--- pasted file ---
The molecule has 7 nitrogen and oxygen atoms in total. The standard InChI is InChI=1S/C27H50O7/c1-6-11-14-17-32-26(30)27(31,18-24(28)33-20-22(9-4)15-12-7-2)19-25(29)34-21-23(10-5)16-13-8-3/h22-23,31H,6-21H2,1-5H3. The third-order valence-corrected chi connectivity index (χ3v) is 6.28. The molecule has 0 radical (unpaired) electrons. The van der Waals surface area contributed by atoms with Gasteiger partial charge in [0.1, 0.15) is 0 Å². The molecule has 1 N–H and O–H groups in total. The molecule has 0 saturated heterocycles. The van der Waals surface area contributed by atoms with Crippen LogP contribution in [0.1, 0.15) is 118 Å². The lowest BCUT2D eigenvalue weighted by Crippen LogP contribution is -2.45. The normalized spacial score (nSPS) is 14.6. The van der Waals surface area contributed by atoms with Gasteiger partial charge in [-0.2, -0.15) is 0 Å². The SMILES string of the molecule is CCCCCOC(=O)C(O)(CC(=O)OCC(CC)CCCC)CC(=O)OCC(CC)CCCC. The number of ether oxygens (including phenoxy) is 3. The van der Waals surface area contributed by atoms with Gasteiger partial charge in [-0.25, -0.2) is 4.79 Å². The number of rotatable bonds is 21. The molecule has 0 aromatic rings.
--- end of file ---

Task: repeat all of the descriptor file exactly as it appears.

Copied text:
The molecule has 7 nitrogen and oxygen atoms in total. The standard InChI is InChI=1S/C27H50O7/c1-6-11-14-17-32-26(30)27(31,18-24(28)33-20-22(9-4)15-12-7-2)19-25(29)34-21-23(10-5)16-13-8-3/h22-23,31H,6-21H2,1-5H3. The third-order valence-corrected chi connectivity index (χ3v) is 6.28. The molecule has 0 radical (unpaired) electrons. The van der Waals surface area contributed by atoms with Gasteiger partial charge in [0.1, 0.15) is 0 Å². The molecule has 1 N–H and O–H groups in total. The molecule has 0 saturated heterocycles. The van der Waals surface area contributed by atoms with Crippen LogP contribution in [0.1, 0.15) is 118 Å². The lowest BCUT2D eigenvalue weighted by Crippen LogP contribution is -2.45. The normalized spacial score (nSPS) is 14.6. The van der Waals surface area contributed by atoms with Gasteiger partial charge in [-0.2, -0.15) is 0 Å². The SMILES string of the molecule is CCCCCOC(=O)C(O)(CC(=O)OCC(CC)CCCC)CC(=O)OCC(CC)CCCC. The number of ether oxygens (including phenoxy) is 3. The van der Waals surface area contributed by atoms with Gasteiger partial charge in [-0.25, -0.2) is 4.79 Å². The number of rotatable bonds is 21. The molecule has 0 aromatic rings.